1. Using the correspondence principle (section 4.3) for elaborating the logical structure of feature-based representations of relational (11) and other expressions.

2. Explaining the interactions of these representations with the logical expressions like reciprocals (each other), using the Maximal Typicality Hypothesis and previous work on reciprocals (Dalrymple et al. 1998, Winter 2001b, Sabato and Winter 2005, Kerem, Friedmann and Winter 2009).

3. Using the plug-in principle on pragmatic effects with reciprocals in the formal pragmatics of reciprocals and other logical expressions (Roberts 1987, Schwarzschild 1996).

Contribution to the program:

By modeling the interactions between lexical semantics and logical semantics, project 1 will examine the Maximal Typicality Hypothesis of Content Sensitive Formal Semantics in an important test case.  


Project 2: PhD/Postdoc project in Psycholinguistics – Typicality effects with logical expressions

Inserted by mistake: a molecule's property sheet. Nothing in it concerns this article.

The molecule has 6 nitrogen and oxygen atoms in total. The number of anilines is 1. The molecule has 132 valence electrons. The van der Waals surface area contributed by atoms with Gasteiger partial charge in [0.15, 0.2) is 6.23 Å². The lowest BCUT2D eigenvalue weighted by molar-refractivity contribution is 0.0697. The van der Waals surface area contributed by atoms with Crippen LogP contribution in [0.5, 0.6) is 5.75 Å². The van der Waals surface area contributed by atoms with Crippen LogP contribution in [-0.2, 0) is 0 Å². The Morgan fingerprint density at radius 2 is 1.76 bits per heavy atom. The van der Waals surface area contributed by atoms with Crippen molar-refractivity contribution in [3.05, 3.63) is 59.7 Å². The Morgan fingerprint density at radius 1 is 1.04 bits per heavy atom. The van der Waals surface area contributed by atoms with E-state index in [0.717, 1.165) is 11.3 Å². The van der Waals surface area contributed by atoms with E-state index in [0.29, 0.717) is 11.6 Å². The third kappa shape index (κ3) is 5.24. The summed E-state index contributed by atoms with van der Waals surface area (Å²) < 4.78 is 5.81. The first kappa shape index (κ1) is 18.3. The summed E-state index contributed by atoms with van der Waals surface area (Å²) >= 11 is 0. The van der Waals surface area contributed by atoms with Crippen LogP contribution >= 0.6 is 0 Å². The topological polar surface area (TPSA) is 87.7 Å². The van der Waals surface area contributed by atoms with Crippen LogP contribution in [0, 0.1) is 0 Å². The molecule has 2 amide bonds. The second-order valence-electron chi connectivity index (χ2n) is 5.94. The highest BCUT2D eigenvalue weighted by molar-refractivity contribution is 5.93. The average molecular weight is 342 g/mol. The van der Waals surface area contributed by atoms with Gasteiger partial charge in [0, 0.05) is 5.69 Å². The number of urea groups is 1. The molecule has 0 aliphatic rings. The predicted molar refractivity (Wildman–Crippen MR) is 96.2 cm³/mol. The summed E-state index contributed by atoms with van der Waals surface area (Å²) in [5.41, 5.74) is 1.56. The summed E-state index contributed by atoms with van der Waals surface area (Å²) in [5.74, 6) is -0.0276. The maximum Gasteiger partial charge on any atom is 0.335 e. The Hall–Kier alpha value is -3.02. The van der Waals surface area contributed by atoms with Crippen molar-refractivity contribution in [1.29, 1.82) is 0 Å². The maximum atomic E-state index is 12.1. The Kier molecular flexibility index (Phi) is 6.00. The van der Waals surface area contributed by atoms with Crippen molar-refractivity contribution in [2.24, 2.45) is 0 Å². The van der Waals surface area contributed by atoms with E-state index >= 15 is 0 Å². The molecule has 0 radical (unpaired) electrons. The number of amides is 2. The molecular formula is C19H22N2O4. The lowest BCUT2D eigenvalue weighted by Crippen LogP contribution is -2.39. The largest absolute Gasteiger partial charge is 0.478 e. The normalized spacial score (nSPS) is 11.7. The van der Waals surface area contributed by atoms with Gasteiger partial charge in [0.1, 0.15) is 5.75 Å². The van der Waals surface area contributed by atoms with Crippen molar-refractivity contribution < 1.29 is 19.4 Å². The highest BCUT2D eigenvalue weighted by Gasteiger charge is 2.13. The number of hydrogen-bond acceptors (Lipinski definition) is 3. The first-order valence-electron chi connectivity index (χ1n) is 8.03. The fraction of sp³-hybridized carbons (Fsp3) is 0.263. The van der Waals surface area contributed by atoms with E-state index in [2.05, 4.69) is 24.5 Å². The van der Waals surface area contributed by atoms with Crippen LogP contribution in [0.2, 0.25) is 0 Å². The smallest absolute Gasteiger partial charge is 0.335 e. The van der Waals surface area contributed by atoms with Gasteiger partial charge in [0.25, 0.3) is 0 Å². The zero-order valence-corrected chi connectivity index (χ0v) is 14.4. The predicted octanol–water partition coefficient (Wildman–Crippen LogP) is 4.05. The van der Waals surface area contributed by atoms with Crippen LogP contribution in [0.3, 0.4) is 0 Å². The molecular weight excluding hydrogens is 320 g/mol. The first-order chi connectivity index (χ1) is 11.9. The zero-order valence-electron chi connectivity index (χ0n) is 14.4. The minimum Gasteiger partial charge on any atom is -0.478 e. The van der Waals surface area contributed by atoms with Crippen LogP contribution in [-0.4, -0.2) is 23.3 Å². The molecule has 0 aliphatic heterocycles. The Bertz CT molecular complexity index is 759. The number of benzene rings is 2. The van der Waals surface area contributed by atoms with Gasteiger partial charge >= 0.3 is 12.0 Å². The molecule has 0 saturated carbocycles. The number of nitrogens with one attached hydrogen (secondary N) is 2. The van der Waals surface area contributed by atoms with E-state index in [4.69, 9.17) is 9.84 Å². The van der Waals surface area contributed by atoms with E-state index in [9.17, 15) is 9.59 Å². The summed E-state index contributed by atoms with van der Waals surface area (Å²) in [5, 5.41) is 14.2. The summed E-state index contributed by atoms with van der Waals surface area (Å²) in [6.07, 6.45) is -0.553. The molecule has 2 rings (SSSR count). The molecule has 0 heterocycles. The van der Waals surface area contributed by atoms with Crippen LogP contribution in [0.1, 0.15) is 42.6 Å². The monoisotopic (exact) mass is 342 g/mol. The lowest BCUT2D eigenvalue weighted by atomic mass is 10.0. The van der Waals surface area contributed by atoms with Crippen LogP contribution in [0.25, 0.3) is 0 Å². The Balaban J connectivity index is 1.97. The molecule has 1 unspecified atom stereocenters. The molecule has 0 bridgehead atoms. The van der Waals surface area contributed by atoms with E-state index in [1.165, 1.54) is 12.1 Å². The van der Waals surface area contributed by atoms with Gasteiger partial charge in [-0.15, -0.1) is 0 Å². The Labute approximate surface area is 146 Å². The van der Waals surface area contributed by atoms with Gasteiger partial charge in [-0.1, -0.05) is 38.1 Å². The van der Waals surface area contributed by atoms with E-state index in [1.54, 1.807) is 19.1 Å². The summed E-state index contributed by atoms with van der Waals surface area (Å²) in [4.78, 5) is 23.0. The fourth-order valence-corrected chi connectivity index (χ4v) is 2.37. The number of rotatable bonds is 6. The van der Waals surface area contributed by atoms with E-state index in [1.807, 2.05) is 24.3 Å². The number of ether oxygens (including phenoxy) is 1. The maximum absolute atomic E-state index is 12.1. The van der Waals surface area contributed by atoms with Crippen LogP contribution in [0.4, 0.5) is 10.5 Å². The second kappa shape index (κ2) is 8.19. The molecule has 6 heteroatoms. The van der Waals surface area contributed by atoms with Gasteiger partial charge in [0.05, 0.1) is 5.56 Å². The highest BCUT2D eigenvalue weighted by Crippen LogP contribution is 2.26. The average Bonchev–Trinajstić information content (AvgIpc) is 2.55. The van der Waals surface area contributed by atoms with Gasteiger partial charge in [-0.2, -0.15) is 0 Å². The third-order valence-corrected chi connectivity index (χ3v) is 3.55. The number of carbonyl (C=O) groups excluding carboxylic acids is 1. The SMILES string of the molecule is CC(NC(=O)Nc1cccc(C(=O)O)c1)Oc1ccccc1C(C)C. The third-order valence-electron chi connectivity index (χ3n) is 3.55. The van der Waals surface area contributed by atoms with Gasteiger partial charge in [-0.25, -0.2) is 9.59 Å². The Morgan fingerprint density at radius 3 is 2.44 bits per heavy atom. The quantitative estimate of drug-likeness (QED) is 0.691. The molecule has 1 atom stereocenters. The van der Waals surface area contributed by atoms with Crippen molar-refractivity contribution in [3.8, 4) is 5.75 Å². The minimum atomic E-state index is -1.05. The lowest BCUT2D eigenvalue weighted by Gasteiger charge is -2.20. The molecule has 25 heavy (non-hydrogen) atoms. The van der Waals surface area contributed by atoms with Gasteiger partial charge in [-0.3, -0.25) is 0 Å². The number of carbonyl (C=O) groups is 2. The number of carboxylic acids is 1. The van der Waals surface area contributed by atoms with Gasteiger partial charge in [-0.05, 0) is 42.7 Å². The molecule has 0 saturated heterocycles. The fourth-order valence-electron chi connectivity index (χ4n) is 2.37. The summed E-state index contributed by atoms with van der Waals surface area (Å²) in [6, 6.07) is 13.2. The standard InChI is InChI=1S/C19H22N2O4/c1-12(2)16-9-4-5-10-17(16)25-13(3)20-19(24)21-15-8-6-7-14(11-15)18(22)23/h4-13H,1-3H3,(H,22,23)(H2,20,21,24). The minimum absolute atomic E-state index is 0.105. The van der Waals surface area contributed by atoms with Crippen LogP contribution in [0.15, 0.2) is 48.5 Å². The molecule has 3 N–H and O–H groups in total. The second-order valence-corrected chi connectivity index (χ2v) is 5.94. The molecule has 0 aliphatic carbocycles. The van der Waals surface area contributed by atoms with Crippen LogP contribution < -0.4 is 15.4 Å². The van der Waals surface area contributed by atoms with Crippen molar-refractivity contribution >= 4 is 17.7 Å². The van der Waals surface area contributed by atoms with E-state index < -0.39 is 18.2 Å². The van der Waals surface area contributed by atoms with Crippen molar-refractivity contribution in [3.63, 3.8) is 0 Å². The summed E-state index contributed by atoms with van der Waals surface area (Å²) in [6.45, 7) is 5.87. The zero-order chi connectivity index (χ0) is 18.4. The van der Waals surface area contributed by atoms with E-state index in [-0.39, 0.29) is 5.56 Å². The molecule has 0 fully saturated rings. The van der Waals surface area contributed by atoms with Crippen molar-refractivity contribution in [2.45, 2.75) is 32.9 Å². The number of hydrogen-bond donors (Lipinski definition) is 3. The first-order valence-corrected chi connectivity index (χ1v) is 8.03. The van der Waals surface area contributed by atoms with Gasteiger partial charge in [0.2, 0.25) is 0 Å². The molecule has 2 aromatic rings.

Remark: All cross-references below refer to the general program:

According to the main hypothesis (section 3) and its elaboration in the Maximal Typicality Hypothesis (section 4.2), entailment involves semantic manipulation of feature-based representations of common sense meanings. An expected result is that there should be a clear reflection of typicality effects in the logical interpretation of sentences. Project 2 will experimentally investigate this expectation for typicality of relational expressions appearing within reciprocal sentences, thereby informing the theory developed in project 1. The project will experimentally address three types of data: